Cerus Corp has signed a three-year purchase agreement with the Swiss Red Cross Blood Service, with terms that anticipate deployment of the Intercept Blood System for platelets in 11 of its 13 blood centers. The Swiss Red Cross has oversight responsibility for blood centers supporting all Swiss cantons.

The Intercept Blood System for platelets, developed and marketed by Cerus, protects patients from platelet transfusions contaminated with bacteria and infectious disease by inactivating pathogens in donated blood. An estimated 31,000 platelet doses were prepared and transfused in Switzerland in 2009.

In August of 2009, the Swiss regulatory body, Swissmedic, approved the use of platelet components treated with the Intercept system. The approval extends the permitted storage time for platelets to seven days with Intercept treatment, compared to five days without treatment, and also allows Intercept to be used in place of gamma irradiation for prevention of transfusion-associated graft versus host disease. Full deployment of Intercept in Swiss blood centers is expected to take nine to fifteen months.

Claes Glassell, president and chief executive officer of Cerus, said: “The Swiss have made the decision to implement pathogen inactivation for their platelet components in order to proactively address the risks of bacterial contamination and emerging pathogens.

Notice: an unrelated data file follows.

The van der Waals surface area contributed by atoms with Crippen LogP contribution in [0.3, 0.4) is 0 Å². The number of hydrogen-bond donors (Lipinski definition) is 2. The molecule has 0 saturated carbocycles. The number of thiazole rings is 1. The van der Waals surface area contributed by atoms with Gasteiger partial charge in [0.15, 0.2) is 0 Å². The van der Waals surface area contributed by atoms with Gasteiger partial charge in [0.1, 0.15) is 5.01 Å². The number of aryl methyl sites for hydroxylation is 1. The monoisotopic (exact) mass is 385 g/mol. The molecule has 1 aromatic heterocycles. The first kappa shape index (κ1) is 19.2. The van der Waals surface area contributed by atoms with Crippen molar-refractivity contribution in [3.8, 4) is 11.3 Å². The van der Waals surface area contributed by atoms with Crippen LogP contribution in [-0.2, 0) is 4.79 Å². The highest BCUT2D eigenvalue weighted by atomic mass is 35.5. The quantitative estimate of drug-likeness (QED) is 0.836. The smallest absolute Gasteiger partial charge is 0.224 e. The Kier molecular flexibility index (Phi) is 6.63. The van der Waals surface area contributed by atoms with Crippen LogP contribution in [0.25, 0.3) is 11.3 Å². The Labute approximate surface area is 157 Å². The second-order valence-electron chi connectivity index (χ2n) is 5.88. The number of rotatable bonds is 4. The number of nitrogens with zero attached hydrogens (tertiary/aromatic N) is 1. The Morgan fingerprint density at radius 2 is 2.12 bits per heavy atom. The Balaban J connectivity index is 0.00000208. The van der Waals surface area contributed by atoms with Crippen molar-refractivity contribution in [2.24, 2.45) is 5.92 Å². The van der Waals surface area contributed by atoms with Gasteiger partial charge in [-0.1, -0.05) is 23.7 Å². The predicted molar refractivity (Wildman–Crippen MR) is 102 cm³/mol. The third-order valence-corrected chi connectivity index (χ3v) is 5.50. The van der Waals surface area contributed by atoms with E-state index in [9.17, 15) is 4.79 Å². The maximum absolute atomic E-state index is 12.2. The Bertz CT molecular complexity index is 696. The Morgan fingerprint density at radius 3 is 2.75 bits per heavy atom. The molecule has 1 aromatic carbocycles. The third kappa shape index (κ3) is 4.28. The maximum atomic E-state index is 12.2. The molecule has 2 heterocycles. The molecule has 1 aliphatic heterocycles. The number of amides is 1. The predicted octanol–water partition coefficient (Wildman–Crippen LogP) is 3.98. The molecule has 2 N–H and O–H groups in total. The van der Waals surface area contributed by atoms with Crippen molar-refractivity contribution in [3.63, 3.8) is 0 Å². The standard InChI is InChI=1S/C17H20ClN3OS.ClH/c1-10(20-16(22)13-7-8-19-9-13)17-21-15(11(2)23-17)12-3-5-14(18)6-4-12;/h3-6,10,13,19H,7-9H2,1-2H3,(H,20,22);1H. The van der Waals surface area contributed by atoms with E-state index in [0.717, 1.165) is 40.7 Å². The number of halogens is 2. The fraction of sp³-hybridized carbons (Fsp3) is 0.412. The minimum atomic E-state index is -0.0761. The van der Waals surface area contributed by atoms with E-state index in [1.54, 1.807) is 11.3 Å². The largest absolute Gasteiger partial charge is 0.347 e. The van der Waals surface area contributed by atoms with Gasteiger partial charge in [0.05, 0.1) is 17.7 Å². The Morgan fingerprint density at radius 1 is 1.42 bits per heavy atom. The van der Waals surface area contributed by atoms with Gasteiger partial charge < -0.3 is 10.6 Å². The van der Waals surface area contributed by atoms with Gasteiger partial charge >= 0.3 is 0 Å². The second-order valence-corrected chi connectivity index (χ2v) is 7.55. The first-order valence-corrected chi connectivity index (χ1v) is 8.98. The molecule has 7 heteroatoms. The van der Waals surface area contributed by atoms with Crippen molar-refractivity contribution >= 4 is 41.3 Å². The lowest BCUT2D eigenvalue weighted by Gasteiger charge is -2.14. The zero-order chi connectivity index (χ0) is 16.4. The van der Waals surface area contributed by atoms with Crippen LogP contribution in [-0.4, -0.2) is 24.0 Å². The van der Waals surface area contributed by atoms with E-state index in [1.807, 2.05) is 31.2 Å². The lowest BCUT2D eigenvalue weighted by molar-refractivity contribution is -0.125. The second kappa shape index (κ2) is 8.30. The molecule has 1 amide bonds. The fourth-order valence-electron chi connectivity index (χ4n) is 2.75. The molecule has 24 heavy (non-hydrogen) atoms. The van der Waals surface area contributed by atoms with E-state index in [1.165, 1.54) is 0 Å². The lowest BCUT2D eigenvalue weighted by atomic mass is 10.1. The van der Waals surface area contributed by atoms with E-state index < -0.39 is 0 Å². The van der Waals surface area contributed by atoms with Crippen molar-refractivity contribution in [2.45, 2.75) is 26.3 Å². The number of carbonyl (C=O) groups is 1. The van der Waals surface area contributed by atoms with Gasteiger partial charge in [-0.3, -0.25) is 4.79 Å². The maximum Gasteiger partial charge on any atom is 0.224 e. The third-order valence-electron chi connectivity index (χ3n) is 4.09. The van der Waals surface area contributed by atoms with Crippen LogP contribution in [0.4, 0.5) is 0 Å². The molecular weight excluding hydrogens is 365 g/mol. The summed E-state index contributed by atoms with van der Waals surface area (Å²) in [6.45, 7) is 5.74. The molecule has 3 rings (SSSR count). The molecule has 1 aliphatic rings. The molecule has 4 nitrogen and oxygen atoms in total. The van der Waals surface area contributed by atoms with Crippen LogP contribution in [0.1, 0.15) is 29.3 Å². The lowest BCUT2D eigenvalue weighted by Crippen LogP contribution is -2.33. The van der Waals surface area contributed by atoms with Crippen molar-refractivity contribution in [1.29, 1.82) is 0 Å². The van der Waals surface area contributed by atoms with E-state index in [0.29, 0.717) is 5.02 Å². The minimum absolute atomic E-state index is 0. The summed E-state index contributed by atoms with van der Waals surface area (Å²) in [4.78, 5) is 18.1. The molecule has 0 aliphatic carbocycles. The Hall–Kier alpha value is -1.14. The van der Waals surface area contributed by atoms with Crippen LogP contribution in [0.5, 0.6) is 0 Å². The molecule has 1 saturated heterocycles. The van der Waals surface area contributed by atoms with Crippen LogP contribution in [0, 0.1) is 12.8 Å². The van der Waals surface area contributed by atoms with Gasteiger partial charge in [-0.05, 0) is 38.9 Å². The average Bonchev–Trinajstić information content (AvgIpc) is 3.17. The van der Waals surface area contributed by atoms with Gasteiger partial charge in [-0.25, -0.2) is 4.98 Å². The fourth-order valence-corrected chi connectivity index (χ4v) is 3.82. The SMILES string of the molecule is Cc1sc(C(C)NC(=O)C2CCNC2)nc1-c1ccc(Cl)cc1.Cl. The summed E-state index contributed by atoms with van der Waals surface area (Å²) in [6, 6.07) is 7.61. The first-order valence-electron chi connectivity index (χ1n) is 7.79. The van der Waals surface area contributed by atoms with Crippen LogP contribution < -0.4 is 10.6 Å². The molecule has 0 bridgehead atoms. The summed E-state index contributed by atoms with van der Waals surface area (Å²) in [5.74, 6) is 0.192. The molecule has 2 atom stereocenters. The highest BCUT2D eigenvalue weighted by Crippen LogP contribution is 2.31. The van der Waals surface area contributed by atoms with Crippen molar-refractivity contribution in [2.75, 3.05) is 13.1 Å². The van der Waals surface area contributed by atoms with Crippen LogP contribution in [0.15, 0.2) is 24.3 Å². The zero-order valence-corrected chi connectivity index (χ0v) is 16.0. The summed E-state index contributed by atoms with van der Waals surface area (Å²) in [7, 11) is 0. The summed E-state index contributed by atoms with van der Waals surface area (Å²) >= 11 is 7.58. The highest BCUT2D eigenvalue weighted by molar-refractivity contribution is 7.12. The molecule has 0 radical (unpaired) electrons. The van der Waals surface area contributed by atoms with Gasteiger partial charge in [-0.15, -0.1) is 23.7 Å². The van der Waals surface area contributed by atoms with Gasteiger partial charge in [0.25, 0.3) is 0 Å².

“The Swiss Red Cross has taken a key step in improving the overall safety of blood transfusion in Switzerland and becomes the latest country, following Belgium and Kuwait, to make pathogen inactivation broadly available for their platelet supply.”

Rudolf Schwabe, chief executive officer of the Swiss Red Cross Blood Service, said: “We are following our health authority’s recommendation to introduce pathogen inactivation, which is also consistent with our commitment to providing patients in Switzerland with the highest quality blood components available. The deployment of Intercept for platelets will further safeguard the blood supply.”